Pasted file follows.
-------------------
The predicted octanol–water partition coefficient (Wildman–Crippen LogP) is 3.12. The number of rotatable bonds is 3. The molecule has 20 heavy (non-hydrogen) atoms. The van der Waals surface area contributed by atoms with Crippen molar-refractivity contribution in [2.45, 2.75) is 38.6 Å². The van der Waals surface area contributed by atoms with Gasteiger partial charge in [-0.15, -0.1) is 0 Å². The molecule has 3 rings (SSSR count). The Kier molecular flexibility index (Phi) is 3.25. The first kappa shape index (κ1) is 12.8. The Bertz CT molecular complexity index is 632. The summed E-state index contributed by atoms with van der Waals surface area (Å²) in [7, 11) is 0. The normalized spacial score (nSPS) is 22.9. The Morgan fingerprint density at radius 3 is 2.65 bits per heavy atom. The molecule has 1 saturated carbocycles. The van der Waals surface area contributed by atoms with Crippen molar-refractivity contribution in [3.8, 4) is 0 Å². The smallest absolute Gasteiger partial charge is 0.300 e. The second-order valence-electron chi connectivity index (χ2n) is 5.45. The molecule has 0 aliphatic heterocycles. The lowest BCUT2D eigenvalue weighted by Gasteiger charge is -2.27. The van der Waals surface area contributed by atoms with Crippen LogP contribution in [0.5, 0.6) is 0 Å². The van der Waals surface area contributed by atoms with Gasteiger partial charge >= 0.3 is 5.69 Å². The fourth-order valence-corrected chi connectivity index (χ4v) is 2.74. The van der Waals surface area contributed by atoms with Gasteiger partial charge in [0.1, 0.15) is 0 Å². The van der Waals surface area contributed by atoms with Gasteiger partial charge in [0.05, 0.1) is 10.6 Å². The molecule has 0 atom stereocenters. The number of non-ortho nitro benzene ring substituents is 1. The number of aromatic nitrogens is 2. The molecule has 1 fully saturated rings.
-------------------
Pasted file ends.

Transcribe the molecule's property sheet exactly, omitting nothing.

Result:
The predicted octanol–water partition coefficient (Wildman–Crippen LogP) is 3.12. The number of rotatable bonds is 3. The molecule has 20 heavy (non-hydrogen) atoms. The van der Waals surface area contributed by atoms with Crippen molar-refractivity contribution in [2.45, 2.75) is 38.6 Å². The van der Waals surface area contributed by atoms with Gasteiger partial charge in [-0.15, -0.1) is 0 Å². The molecule has 3 rings (SSSR count). The Kier molecular flexibility index (Phi) is 3.25. The first kappa shape index (κ1) is 12.8. The Bertz CT molecular complexity index is 632. The summed E-state index contributed by atoms with van der Waals surface area (Å²) in [7, 11) is 0. The normalized spacial score (nSPS) is 22.9. The Morgan fingerprint density at radius 3 is 2.65 bits per heavy atom. The molecule has 1 saturated carbocycles. The van der Waals surface area contributed by atoms with Crippen molar-refractivity contribution in [3.8, 4) is 0 Å². The smallest absolute Gasteiger partial charge is 0.300 e. The second-order valence-electron chi connectivity index (χ2n) is 5.45. The molecule has 0 aliphatic heterocycles. The lowest BCUT2D eigenvalue weighted by Gasteiger charge is -2.27. The van der Waals surface area contributed by atoms with Crippen LogP contribution in [0.5, 0.6) is 0 Å². The van der Waals surface area contributed by atoms with Gasteiger partial charge >= 0.3 is 5.69 Å². The fourth-order valence-corrected chi connectivity index (χ4v) is 2.74. The van der Waals surface area contributed by atoms with Gasteiger partial charge in [0.1, 0.15) is 0 Å². The van der Waals surface area contributed by atoms with Gasteiger partial charge in [0.05, 0.1) is 10.6 Å². The molecule has 0 atom stereocenters. The number of non-ortho nitro benzene ring substituents is 1. The number of aromatic nitrogens is 2. The molecule has 1 fully saturated rings.